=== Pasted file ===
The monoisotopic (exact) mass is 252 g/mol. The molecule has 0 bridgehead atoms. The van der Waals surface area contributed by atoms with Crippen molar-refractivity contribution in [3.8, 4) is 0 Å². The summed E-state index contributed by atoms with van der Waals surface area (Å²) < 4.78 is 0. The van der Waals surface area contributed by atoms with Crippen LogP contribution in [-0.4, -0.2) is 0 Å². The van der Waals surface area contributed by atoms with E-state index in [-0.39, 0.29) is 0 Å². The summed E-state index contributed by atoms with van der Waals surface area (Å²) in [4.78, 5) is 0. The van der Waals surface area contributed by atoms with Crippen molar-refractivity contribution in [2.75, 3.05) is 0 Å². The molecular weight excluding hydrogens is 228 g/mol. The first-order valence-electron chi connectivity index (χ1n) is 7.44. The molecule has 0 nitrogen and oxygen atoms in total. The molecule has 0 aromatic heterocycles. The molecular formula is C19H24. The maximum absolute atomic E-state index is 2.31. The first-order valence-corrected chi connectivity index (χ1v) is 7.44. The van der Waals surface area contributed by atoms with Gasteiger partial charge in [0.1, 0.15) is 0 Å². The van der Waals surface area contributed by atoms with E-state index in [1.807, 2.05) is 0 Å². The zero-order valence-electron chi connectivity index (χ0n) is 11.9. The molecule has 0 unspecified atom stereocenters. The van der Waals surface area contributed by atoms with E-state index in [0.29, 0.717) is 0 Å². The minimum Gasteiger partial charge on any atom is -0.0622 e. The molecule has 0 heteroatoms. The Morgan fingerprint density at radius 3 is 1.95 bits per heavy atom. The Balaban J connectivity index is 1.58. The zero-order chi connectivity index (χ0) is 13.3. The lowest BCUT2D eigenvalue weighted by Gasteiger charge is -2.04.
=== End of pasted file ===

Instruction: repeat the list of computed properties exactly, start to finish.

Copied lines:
The monoisotopic (exact) mass is 252 g/mol. The molecule has 0 bridgehead atoms. The van der Waals surface area contributed by atoms with Crippen molar-refractivity contribution in [3.8, 4) is 0 Å². The summed E-state index contributed by atoms with van der Waals surface area (Å²) < 4.78 is 0. The van der Waals surface area contributed by atoms with Crippen LogP contribution in [-0.4, -0.2) is 0 Å². The van der Waals surface area contributed by atoms with E-state index in [-0.39, 0.29) is 0 Å². The summed E-state index contributed by atoms with van der Waals surface area (Å²) in [4.78, 5) is 0. The van der Waals surface area contributed by atoms with Crippen molar-refractivity contribution in [2.75, 3.05) is 0 Å². The molecular weight excluding hydrogens is 228 g/mol. The first-order valence-electron chi connectivity index (χ1n) is 7.44. The molecule has 0 nitrogen and oxygen atoms in total. The molecule has 0 aromatic heterocycles. The molecular formula is C19H24. The maximum absolute atomic E-state index is 2.31. The first-order valence-corrected chi connectivity index (χ1v) is 7.44. The van der Waals surface area contributed by atoms with Gasteiger partial charge in [0.1, 0.15) is 0 Å². The van der Waals surface area contributed by atoms with E-state index in [1.807, 2.05) is 0 Å². The zero-order valence-electron chi connectivity index (χ0n) is 11.9. The molecule has 0 unspecified atom stereocenters. The van der Waals surface area contributed by atoms with E-state index in [0.29, 0.717) is 0 Å². The minimum Gasteiger partial charge on any atom is -0.0622 e. The molecule has 0 heteroatoms. The Morgan fingerprint density at radius 3 is 1.95 bits per heavy atom. The Balaban J connectivity index is 1.58. The zero-order chi connectivity index (χ0) is 13.3. The lowest BCUT2D eigenvalue weighted by Gasteiger charge is -2.04.